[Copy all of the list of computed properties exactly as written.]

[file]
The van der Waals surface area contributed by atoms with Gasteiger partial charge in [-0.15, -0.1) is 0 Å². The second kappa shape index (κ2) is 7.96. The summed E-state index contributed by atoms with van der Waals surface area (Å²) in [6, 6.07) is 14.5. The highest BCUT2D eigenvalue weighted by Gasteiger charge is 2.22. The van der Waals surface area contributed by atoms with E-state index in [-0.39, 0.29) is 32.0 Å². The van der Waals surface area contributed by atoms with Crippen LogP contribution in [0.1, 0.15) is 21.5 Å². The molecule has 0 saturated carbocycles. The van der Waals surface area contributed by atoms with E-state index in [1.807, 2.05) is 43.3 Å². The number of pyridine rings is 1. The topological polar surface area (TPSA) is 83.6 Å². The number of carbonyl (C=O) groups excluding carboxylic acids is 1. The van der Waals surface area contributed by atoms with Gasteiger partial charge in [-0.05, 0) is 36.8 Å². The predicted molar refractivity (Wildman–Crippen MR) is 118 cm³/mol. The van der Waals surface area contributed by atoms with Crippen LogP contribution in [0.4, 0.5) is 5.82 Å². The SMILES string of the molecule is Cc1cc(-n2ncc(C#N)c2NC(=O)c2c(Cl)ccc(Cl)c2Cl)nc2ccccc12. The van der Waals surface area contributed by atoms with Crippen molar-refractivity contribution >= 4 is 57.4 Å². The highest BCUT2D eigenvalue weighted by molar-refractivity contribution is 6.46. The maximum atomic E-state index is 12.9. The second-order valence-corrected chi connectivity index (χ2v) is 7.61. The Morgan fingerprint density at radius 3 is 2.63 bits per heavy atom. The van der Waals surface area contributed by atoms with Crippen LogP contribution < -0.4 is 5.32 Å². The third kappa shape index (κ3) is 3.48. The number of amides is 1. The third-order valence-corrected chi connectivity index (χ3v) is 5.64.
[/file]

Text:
The van der Waals surface area contributed by atoms with Gasteiger partial charge in [-0.15, -0.1) is 0 Å². The second kappa shape index (κ2) is 7.96. The summed E-state index contributed by atoms with van der Waals surface area (Å²) in [6, 6.07) is 14.5. The highest BCUT2D eigenvalue weighted by Gasteiger charge is 2.22. The van der Waals surface area contributed by atoms with E-state index in [-0.39, 0.29) is 32.0 Å². The van der Waals surface area contributed by atoms with Crippen LogP contribution in [0.1, 0.15) is 21.5 Å². The molecule has 0 saturated carbocycles. The van der Waals surface area contributed by atoms with E-state index in [1.807, 2.05) is 43.3 Å². The number of pyridine rings is 1. The topological polar surface area (TPSA) is 83.6 Å². The number of carbonyl (C=O) groups excluding carboxylic acids is 1. The van der Waals surface area contributed by atoms with Gasteiger partial charge in [-0.05, 0) is 36.8 Å². The predicted molar refractivity (Wildman–Crippen MR) is 118 cm³/mol. The van der Waals surface area contributed by atoms with Crippen LogP contribution in [0.4, 0.5) is 5.82 Å². The SMILES string of the molecule is Cc1cc(-n2ncc(C#N)c2NC(=O)c2c(Cl)ccc(Cl)c2Cl)nc2ccccc12. The van der Waals surface area contributed by atoms with Crippen molar-refractivity contribution >= 4 is 57.4 Å². The highest BCUT2D eigenvalue weighted by molar-refractivity contribution is 6.46. The maximum atomic E-state index is 12.9. The second-order valence-corrected chi connectivity index (χ2v) is 7.61. The Morgan fingerprint density at radius 3 is 2.63 bits per heavy atom. The van der Waals surface area contributed by atoms with Crippen LogP contribution < -0.4 is 5.32 Å². The third kappa shape index (κ3) is 3.48. The number of amides is 1. The third-order valence-corrected chi connectivity index (χ3v) is 5.64.